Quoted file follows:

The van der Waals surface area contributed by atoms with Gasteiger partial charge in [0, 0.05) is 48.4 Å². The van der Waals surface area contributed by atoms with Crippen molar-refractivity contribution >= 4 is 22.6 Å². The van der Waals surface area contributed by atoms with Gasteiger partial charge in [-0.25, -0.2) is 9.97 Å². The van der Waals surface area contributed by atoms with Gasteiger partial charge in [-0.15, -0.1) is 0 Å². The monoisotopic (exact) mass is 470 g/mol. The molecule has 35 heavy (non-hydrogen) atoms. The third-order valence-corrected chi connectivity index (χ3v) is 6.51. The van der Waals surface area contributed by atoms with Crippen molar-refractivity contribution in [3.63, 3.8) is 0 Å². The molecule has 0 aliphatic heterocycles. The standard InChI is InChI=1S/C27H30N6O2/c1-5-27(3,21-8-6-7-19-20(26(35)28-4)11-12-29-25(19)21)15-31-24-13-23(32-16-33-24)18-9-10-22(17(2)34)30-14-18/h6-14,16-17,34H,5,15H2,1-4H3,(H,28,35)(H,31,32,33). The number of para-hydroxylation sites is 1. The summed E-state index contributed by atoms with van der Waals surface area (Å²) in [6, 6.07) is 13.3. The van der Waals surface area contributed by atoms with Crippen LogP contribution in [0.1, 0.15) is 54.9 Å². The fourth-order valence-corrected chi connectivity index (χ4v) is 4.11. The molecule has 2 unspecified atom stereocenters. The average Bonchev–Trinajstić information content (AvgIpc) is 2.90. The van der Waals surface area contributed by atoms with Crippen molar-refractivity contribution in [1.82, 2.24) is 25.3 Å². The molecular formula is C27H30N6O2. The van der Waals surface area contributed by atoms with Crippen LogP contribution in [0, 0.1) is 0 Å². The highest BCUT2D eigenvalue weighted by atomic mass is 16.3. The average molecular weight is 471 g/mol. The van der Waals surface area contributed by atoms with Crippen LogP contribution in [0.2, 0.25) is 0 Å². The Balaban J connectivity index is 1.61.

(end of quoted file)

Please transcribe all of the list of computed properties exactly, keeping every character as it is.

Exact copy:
The van der Waals surface area contributed by atoms with Gasteiger partial charge in [0, 0.05) is 48.4 Å². The van der Waals surface area contributed by atoms with Crippen molar-refractivity contribution >= 4 is 22.6 Å². The van der Waals surface area contributed by atoms with Gasteiger partial charge in [-0.25, -0.2) is 9.97 Å². The van der Waals surface area contributed by atoms with Gasteiger partial charge in [-0.15, -0.1) is 0 Å². The monoisotopic (exact) mass is 470 g/mol. The molecule has 35 heavy (non-hydrogen) atoms. The third-order valence-corrected chi connectivity index (χ3v) is 6.51. The van der Waals surface area contributed by atoms with Crippen molar-refractivity contribution in [3.63, 3.8) is 0 Å². The molecule has 0 aliphatic heterocycles. The standard InChI is InChI=1S/C27H30N6O2/c1-5-27(3,21-8-6-7-19-20(26(35)28-4)11-12-29-25(19)21)15-31-24-13-23(32-16-33-24)18-9-10-22(17(2)34)30-14-18/h6-14,16-17,34H,5,15H2,1-4H3,(H,28,35)(H,31,32,33). The number of para-hydroxylation sites is 1. The summed E-state index contributed by atoms with van der Waals surface area (Å²) in [6, 6.07) is 13.3. The van der Waals surface area contributed by atoms with Crippen LogP contribution in [0.1, 0.15) is 54.9 Å². The fourth-order valence-corrected chi connectivity index (χ4v) is 4.11. The molecule has 2 unspecified atom stereocenters. The average Bonchev–Trinajstić information content (AvgIpc) is 2.90. The van der Waals surface area contributed by atoms with Crippen molar-refractivity contribution in [1.82, 2.24) is 25.3 Å². The molecular formula is C27H30N6O2. The van der Waals surface area contributed by atoms with Crippen LogP contribution in [0, 0.1) is 0 Å². The highest BCUT2D eigenvalue weighted by atomic mass is 16.3. The average molecular weight is 471 g/mol. The van der Waals surface area contributed by atoms with Crippen LogP contribution in [0.2, 0.25) is 0 Å². The Balaban J connectivity index is 1.61.